The audience of today might not like to watch the problems of a small village on screen (even if you include an item song by Katrina Kaif) and this is perhaps one of the reasons that no producer would touch the subject with a pole. What this book needs is the backing of someone like Ronnie Screwala and the understanding of Raju Hirani.

The Narrative Humour


One of the main problems that Catch-22 the film faced while measuring up to its book is that much of the humour was in the narration by the author, and Overhead narration is something that cannot be used continuously in a film, it would lose much of its humour and the charm.

Like Catch-22, Raag Darbari too depends a lot on the twist of the phrase by Srilal Shukl, it has witty dialogues (in fact all its dialogues are witty) but it's the narration that binds them together that provides the basis for the dark humour in this book. And translating it to a screen-play would be a very very exacting job.

Movies based on books (and even Hindi books) have been around from almost the time that the Indian film industry started, although this particular novel has been over looked (in part due to the reasons above), but it remains our wish that a true fan of Srilal Shukl ji's slim powerhouse novel comes forward and makes a great film out of it. We promise to be first in line to buy advance tickets for it.


PS : For Fans of Raag Darbari, here's a wish list of Actors who should Play Characters in the book 


Vaidya Ji


Well...every film should have him, shouldn't it



Ruppan Babu


This get-up is already perfect for the role


Badri Pahelwan


He can act well and is exactly a 'Pahelwan'


Chhote Pahelwan



Sanichar


Has the ability of playing the Sycophant well


Principal Sa'ab

Vinay Pathak hasn't often played a dark character, it would be interesting to see him in one


Bela

OR, Ayesh Takia, if you know what I mean


and Ranganath

Well..Why not...


16 comments:

{ Nima } at: May 30, 2012 at 8:58 AM said...

Is the English translation any good?

{ praveshsingh } at: May 30, 2012 at 9:00 AM said...

Star casting article jaisi awsm hai

{ Vaibhav Srivastav } at: May 30, 2012 at 9:02 AM said...

@Nima - I hope so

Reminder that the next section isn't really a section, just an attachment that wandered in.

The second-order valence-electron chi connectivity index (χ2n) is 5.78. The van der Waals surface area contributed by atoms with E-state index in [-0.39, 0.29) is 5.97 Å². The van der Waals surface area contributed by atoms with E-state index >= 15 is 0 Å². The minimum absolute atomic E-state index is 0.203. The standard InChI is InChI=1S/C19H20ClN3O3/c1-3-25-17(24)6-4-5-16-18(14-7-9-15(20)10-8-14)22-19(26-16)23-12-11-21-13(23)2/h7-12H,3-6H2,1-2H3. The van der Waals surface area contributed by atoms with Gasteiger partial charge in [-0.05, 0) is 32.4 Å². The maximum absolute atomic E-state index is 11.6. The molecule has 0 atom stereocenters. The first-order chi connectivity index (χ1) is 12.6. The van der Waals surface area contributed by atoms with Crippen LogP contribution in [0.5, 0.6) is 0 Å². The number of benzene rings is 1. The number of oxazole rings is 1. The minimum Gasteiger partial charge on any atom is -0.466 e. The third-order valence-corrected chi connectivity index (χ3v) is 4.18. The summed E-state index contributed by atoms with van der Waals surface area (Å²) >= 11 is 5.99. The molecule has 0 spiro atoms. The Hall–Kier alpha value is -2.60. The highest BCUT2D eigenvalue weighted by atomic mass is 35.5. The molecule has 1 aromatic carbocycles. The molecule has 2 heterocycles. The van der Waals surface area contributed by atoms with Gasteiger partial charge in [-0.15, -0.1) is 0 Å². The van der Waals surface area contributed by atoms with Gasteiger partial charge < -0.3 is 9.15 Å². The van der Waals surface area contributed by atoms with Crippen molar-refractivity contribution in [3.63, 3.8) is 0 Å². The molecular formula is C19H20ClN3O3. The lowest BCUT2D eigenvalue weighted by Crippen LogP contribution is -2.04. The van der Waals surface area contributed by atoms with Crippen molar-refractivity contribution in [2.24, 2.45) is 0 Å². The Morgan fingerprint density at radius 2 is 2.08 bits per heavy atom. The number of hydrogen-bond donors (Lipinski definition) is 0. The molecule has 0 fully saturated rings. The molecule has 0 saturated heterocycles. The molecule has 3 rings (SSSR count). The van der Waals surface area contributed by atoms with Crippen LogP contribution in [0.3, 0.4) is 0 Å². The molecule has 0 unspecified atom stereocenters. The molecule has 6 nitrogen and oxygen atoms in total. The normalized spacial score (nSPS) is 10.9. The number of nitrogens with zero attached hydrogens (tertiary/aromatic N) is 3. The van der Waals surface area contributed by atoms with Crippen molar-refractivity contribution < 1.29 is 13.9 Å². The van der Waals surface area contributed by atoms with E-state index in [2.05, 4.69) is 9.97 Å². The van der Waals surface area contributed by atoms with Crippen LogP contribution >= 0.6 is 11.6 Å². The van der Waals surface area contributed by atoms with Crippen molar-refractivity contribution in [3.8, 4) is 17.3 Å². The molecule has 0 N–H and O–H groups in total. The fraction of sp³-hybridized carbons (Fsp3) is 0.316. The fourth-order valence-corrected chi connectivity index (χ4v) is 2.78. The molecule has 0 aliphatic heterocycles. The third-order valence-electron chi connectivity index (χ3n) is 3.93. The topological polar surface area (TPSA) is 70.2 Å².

@Pravesh - Thanks :)

{ Anurag Singh } at: May 30, 2012 at 9:08 AM said...

Nahin banegi yaar :(

{ vakrachakshu } at: May 30, 2012 at 9:10 AM said...

Vaibhav babot Accha likhe ho ! And I really really liked the casting ! Too Good

{ Pushpendra Kumar } at: May 30, 2012 at 9:18 AM said...

badhiya article be!! bahut badhiya!!

{ flight uninterupted } at: May 30, 2012 at 9:23 AM said...

waah ustaad waah

{ SWAPNIL NARENDRA } at: May 30, 2012 at 9:51 AM said...

The reason I believe why movies like '..Sajjanpur' and 'Peepli LIVE' fail to make big money in small towns (besides people there not interested in those movies) is because in most of the small towns/villages, these movies are not shown when they are released. In fact in small towns all the movies are not shown when they are released.. it takes time for new movies to make their appearance in small towns because the theater owners there dont have that much money to pay the distributor for all these big (new) films.. besides.. a small time theater owner would not want to gamble his money on a movie like sajjanpur.. he will DEFINITELY go for a READY, or a BODYGUARD.. and he will DIE to get a RA.One... so as far as Anamdas ka Potha or Rag Darbari is supposed to be adapted into a film.. it wont work (commercially) unless it will have a huge roster of superstars in it.. (also.. a raunchy item number is a must)...

{ Manuj } at: May 30, 2012 at 10:03 AM said...

bahut achchha... bahute achchha !!

{ himanshu } at: May 30, 2012 at 10:48 AM said...

who will do 'langad' ?

{ Rustum } at: May 31, 2012 at 3:10 AM said...

Inspired and impressed by your review I just ordered this book from Flipkart :) eager to read..

{ Be } at: June 1, 2012 at 2:59 AM said...

Just read your article, much appreciated! Your article echos most of the thoughts I have about Raag Darbari, let's see how fast someone can make it into a film! I would like it to be me :) It's absolutely fantastic material :)

{ Siddharth Singh Shekhawat } at: September 12, 2012 at 1:04 PM said...

Perfect star cast,man!

{ Saras Tripathi } at: September 12, 2012 at 8:33 PM said...

I think Vishal Bharadwaj can do justice for screen-play and direction for a movie based on Raag Darbari

{ Vinod Jain } at: June 16, 2016 at 5:45 AM said...

is there any way to see TV serial based on this book. Plz help me or suggest me the link of Raag Darbaari. I will be thankful -
Vinod Jain - vinod.legend1@gmail.com

{ PRADEEP PANDEY } at: April 24, 2017 at 2:37 AM said...

FRIENDS IS THERE ANT ONE WHO CAN HELP ME IN GETTING EPISODES OF RAAG DARBARI DIRECTED BY KRISHNA RAGHAV I WILL BE OBLIGED.

Post a Comment